Mnemosyne is the goddess of memory in Greek mythology. "Mnemosyne" is derived from the same source as the word mnemonic, that being the Greek word mnēmē, which means "remembrance, memory". Mnemosyne is the mother of the nine Muses. A Titanide, or Titaness, Mnemosyne was the daughter of the Titans Gaia. Mnemosyne was the mother of the nine Muses, fathered by her nephew, Zeus: Calliope Clio Euterpe Erato Melpomene Polyhymnia Terpsichore Thalia Urania In Hesiod’s Theogony and poets receive their powers of authoritative speech from their possession of Mnemosyne and their special relationship with the Muses. Zeus, in a form of a mortal shepherd, Mnemosyne slept together for nine consecutive nights, thus conceiving the nine Muses. Mnemosyne presided over a pool in Hades, counterpart to the river Lethe, according to a series of 4th-century BC Greek funerary inscriptions in dactylic hexameter. Dead souls drank from Lethe. In Orphism, the initiated were taught to instead drink from the Mnemosyne, the river of memory, which would stop the transmigration of the soul.
Although she was categorized as one of the Titans in the Theogony, Mnemosyne did not quite fit that distinction. Titans were hardly worshiped in Ancient Greece, were thought of as so archaic as to belong to the ancient past, they resembled historical figures more than anything else. Mnemosyne, on the other hand, traditionally appeared in the first few lines of many oral epic poems —she appears in both the Iliad and the Odyssey, among others—as the speaker called upon her aid in remembering and performing the poem he was about to recite. Mnemosyne is thought to have been given the distinction of “Titan” because memory was so important and basic to the oral culture of the Greeks that they deemed her one of the essential building blocks of civilization in their creation myth. Once written literature overtook the oral recitation of epics, Plato made reference in his Euthydemus to the older tradition of invoking Mnemosyne; the character Socrates prepares to recount a story and says “ὥστ᾽ ἔγωγε, καθάπερ οἱ ποιηταί, δέομαι ἀρχόμενος τῆς διηγήσεως Μούσας τε καὶ Μνημοσύνην ἐπικαλεῖσθαι.”
Which translates to “Consequently, like the poets, I must needs begin my narrative with an invocation of the Muses and Memory”. Aristophanes harked back to the tradition in his play Lysistrata when a drunken Spartan ambassador invokes her name while prancing around pretending to be a bard from times of yore. While not one of the most popular divinities, Mnemosyne was the subject of some minor worship in Ancient Greece. Statues of her are mentioned in the sanctuaries of other gods, she was depicted alongside her daughters the Muses, she was worshipped in Lebadeia in Boeotia, at Mount Helicon in Boeotia, in the cult of Asclepius. There was a statue of Mnemosyne in the shrine of Dionysos at Athens, alongside the statues of the Muses and Apollo, as well as a statue with her daughters the Muses in the Temple of Athena Alea. Pausanias described the worship of Mnemosyne in Lebadeia in Boeotia, where she played an important part in the oracular sanctuary of Trophonios: " He is taken by the priests, not at once to the oracle, but to fountains of water near to each other.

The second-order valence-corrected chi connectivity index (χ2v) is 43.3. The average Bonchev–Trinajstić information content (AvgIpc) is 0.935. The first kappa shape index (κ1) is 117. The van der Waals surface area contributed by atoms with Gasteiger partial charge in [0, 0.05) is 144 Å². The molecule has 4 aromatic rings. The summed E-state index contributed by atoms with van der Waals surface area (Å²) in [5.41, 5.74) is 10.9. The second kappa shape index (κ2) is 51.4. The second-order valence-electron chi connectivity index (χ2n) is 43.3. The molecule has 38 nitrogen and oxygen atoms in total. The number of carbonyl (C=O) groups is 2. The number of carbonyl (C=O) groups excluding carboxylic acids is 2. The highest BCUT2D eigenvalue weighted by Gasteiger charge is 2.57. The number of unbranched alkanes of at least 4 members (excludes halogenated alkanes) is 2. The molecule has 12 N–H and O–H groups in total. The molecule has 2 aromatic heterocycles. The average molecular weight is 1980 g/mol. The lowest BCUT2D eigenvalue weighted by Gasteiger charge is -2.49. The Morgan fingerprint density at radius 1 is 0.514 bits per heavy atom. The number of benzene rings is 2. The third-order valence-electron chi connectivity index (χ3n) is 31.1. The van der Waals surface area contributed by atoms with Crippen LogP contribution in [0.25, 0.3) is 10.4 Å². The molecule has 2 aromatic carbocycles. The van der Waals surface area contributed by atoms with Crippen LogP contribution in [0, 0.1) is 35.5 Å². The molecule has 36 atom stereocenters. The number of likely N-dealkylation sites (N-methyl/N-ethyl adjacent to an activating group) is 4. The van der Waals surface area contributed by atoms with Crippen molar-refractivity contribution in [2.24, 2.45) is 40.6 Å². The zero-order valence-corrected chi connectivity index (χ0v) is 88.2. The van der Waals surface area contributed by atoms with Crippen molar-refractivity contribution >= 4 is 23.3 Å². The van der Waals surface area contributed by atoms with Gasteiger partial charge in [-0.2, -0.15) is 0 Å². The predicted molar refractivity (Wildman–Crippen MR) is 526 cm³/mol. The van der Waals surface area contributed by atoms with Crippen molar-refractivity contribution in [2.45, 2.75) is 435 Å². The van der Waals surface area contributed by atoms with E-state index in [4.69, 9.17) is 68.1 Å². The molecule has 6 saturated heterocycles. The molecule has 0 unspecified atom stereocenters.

Here he must drink water called the water of Lethe, that he may forget all that he has been thinking of hitherto, afterwards he drinks of another water, the water of Mnemosyne, which causes him to remember what he sees after his descent... After his ascent from Trophonios the inquirer is again taken in hand by the priests, who set him upon a chair called the chair of Mnemosyne, which stands not far from the shrine, they ask of him, when seated there, all he has seen or learned. After gaining this information they entrust him to his relatives; these lift him, paralysed with terror and unconscious both of himself and of his surroundings, carry him to the building where he lodged before with Tykhe and the Daimon Agathon. Afterwards, however, he will recover all his faculties, the power to laugh will return to him."Mnemosyne was sometime regarded as being not the mother of the Muses but as one of them, as such she was worshiped in the sanctuary of the Muses at Mount Helicon in Boeotia: "The first to sacrifice on Helikon to the Mousai and to call the mountain sacred to the Mousai were, they say and Otos, who founded Askra...
The sons of Aloeus held that the Mousai were three in number, gave them the names Melete and Aoide. But they say that afterwards Pieros, a Makedonian... came to Thespiae and established nine Mousai, changing their names to the present ones... Mimnermos... says in the preface that the elder Mousai are the daughters of Ouranos, that there are other and younger Mousai, children of Zeus." Mnemosyne was one of the deities worshiped in the cult of Asclepius that formed in Ancient Greece around the 5th century BC. Asclepius, a Greek hero and god of medicine, was said to have been able to cure maladies, the cult incorporated a multitude of other Greek heroes and gods in its process of healing; the exact order of the offerings and prayers varied by location, the supplicant made an offering to Mnemosyne. After making an offering to Asclepius himself, in some locations, one last praye